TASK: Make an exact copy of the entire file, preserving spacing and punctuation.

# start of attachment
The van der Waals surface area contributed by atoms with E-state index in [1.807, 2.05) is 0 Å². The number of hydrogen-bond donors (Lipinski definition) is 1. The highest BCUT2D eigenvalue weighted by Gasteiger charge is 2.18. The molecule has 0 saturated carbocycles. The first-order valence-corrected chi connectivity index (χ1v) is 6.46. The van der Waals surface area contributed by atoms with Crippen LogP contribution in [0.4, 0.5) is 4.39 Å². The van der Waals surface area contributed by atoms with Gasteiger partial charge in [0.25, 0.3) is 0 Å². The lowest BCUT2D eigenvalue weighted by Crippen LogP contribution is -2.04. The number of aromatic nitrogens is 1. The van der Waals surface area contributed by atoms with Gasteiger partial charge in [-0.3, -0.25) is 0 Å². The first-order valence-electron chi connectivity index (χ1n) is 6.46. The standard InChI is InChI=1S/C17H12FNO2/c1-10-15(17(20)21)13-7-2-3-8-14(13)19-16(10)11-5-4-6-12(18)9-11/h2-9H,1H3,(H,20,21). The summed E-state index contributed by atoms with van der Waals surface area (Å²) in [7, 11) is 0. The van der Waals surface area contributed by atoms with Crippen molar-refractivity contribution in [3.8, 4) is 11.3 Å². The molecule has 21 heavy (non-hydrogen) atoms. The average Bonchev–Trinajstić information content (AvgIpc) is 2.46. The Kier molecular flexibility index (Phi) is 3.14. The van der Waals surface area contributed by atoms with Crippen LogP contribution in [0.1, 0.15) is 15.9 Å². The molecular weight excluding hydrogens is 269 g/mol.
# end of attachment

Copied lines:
The van der Waals surface area contributed by atoms with E-state index in [1.807, 2.05) is 0 Å². The number of hydrogen-bond donors (Lipinski definition) is 1. The highest BCUT2D eigenvalue weighted by Gasteiger charge is 2.18. The molecule has 0 saturated carbocycles. The first-order valence-corrected chi connectivity index (χ1v) is 6.46. The van der Waals surface area contributed by atoms with Crippen LogP contribution in [0.4, 0.5) is 4.39 Å². The van der Waals surface area contributed by atoms with Gasteiger partial charge in [0.25, 0.3) is 0 Å². The lowest BCUT2D eigenvalue weighted by Crippen LogP contribution is -2.04. The number of aromatic nitrogens is 1. The van der Waals surface area contributed by atoms with Gasteiger partial charge in [-0.3, -0.25) is 0 Å². The first-order valence-electron chi connectivity index (χ1n) is 6.46. The standard InChI is InChI=1S/C17H12FNO2/c1-10-15(17(20)21)13-7-2-3-8-14(13)19-16(10)11-5-4-6-12(18)9-11/h2-9H,1H3,(H,20,21). The summed E-state index contributed by atoms with van der Waals surface area (Å²) in [7, 11) is 0. The van der Waals surface area contributed by atoms with Crippen molar-refractivity contribution in [3.8, 4) is 11.3 Å². The molecule has 21 heavy (non-hydrogen) atoms. The average Bonchev–Trinajstić information content (AvgIpc) is 2.46. The Kier molecular flexibility index (Phi) is 3.14. The van der Waals surface area contributed by atoms with Crippen LogP contribution in [0.1, 0.15) is 15.9 Å². The molecular weight excluding hydrogens is 269 g/mol.